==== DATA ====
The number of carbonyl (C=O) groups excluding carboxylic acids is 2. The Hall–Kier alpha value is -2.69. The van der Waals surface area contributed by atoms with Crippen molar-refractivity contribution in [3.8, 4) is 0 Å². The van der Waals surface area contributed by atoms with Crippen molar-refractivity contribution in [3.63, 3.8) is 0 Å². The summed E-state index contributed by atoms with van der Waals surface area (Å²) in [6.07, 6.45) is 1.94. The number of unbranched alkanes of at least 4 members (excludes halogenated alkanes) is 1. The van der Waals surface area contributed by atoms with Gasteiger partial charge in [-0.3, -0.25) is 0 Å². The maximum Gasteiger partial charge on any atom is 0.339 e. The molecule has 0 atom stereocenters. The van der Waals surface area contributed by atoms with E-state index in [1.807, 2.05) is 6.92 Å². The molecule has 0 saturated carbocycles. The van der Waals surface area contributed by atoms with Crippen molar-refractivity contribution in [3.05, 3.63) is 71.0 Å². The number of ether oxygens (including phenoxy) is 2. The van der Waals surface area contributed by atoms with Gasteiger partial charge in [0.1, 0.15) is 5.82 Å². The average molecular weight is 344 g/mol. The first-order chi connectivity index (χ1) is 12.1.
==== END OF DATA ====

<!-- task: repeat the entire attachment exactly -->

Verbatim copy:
The number of carbonyl (C=O) groups excluding carboxylic acids is 2. The Hall–Kier alpha value is -2.69. The van der Waals surface area contributed by atoms with Crippen molar-refractivity contribution in [3.8, 4) is 0 Å². The van der Waals surface area contributed by atoms with Crippen molar-refractivity contribution in [3.63, 3.8) is 0 Å². The summed E-state index contributed by atoms with van der Waals surface area (Å²) in [6.07, 6.45) is 1.94. The number of unbranched alkanes of at least 4 members (excludes halogenated alkanes) is 1. The van der Waals surface area contributed by atoms with Gasteiger partial charge in [-0.3, -0.25) is 0 Å². The maximum Gasteiger partial charge on any atom is 0.339 e. The molecule has 0 atom stereocenters. The van der Waals surface area contributed by atoms with E-state index in [1.807, 2.05) is 6.92 Å². The molecule has 0 saturated carbocycles. The van der Waals surface area contributed by atoms with Crippen molar-refractivity contribution in [3.05, 3.63) is 71.0 Å². The number of ether oxygens (including phenoxy) is 2. The van der Waals surface area contributed by atoms with Gasteiger partial charge in [0.1, 0.15) is 5.82 Å². The average molecular weight is 344 g/mol. The first-order chi connectivity index (χ1) is 12.1.